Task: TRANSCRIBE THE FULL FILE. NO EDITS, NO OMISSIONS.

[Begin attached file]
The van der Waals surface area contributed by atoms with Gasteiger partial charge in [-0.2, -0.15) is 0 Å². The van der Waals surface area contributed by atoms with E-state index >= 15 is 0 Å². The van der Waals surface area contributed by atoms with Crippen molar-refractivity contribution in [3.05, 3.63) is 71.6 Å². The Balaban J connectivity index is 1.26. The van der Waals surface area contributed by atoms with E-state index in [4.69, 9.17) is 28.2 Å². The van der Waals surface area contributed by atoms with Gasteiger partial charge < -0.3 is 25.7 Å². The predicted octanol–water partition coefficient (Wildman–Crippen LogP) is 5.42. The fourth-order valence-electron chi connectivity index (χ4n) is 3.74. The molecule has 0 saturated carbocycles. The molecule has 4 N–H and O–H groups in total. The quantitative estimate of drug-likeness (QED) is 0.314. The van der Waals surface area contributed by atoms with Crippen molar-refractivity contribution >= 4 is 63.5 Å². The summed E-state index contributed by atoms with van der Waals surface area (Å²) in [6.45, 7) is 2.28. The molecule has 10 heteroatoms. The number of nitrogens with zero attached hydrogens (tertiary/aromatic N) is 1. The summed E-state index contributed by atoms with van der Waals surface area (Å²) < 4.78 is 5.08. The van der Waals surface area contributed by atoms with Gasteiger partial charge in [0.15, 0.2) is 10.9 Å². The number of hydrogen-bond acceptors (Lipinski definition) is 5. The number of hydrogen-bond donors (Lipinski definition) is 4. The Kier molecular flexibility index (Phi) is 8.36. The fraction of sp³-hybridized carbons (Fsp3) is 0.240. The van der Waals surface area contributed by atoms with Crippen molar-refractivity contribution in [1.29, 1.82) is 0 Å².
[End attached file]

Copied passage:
The van der Waals surface area contributed by atoms with Gasteiger partial charge in [-0.2, -0.15) is 0 Å². The van der Waals surface area contributed by atoms with E-state index >= 15 is 0 Å². The van der Waals surface area contributed by atoms with Crippen molar-refractivity contribution in [3.05, 3.63) is 71.6 Å². The Balaban J connectivity index is 1.26. The van der Waals surface area contributed by atoms with E-state index in [4.69, 9.17) is 28.2 Å². The van der Waals surface area contributed by atoms with Gasteiger partial charge < -0.3 is 25.7 Å². The predicted octanol–water partition coefficient (Wildman–Crippen LogP) is 5.42. The fourth-order valence-electron chi connectivity index (χ4n) is 3.74. The molecule has 0 saturated carbocycles. The molecule has 4 N–H and O–H groups in total. The quantitative estimate of drug-likeness (QED) is 0.314. The van der Waals surface area contributed by atoms with Crippen molar-refractivity contribution >= 4 is 63.5 Å². The summed E-state index contributed by atoms with van der Waals surface area (Å²) in [6.45, 7) is 2.28. The molecule has 10 heteroatoms. The number of nitrogens with zero attached hydrogens (tertiary/aromatic N) is 1. The summed E-state index contributed by atoms with van der Waals surface area (Å²) < 4.78 is 5.08. The van der Waals surface area contributed by atoms with Gasteiger partial charge in [0.15, 0.2) is 10.9 Å². The number of hydrogen-bond acceptors (Lipinski definition) is 5. The number of hydrogen-bond donors (Lipinski definition) is 4. The Kier molecular flexibility index (Phi) is 8.36. The fraction of sp³-hybridized carbons (Fsp3) is 0.240. The van der Waals surface area contributed by atoms with Crippen molar-refractivity contribution in [1.29, 1.82) is 0 Å².